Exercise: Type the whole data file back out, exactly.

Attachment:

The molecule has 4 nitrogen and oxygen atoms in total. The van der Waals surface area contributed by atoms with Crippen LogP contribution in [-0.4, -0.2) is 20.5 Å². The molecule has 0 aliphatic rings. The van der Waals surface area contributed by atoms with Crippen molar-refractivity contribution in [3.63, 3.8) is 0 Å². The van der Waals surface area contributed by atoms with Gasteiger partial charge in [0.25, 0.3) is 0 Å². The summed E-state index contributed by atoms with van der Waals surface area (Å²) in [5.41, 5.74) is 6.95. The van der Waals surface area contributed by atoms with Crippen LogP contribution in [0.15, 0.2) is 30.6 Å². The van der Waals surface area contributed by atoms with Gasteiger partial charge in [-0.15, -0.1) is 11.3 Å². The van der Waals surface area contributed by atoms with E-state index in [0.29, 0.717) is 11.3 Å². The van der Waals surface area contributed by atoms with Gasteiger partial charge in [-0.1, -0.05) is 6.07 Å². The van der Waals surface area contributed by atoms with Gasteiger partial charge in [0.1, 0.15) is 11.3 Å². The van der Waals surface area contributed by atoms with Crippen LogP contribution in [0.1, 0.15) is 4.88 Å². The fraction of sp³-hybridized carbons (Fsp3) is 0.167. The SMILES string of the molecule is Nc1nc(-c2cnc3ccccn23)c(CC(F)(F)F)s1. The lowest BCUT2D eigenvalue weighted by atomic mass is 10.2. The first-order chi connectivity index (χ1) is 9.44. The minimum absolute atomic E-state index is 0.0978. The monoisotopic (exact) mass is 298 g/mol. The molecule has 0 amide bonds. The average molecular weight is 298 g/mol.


The molecule has 4 nitrogen and oxygen atoms in total. The van der Waals surface area contributed by atoms with Crippen LogP contribution in [-0.4, -0.2) is 20.5 Å². The molecule has 0 aliphatic rings. The van der Waals surface area contributed by atoms with Crippen molar-refractivity contribution in [3.63, 3.8) is 0 Å². The van der Waals surface area contributed by atoms with Gasteiger partial charge in [0.25, 0.3) is 0 Å². The summed E-state index contributed by atoms with van der Waals surface area (Å²) in [5.41, 5.74) is 6.95. The van der Waals surface area contributed by atoms with Crippen LogP contribution in [0.15, 0.2) is 30.6 Å². The van der Waals surface area contributed by atoms with Gasteiger partial charge in [-0.15, -0.1) is 11.3 Å². The van der Waals surface area contributed by atoms with E-state index in [0.29, 0.717) is 11.3 Å². The van der Waals surface area contributed by atoms with Gasteiger partial charge in [-0.1, -0.05) is 6.07 Å². The van der Waals surface area contributed by atoms with Gasteiger partial charge in [0.1, 0.15) is 11.3 Å². The van der Waals surface area contributed by atoms with Crippen LogP contribution in [0.1, 0.15) is 4.88 Å². The fraction of sp³-hybridized carbons (Fsp3) is 0.167. The SMILES string of the molecule is Nc1nc(-c2cnc3ccccn23)c(CC(F)(F)F)s1. The lowest BCUT2D eigenvalue weighted by atomic mass is 10.2. The first-order chi connectivity index (χ1) is 9.44. The minimum absolute atomic E-state index is 0.0978. The monoisotopic (exact) mass is 298 g/mol. The molecule has 0 amide bonds. The average molecular weight is 298 g/mol.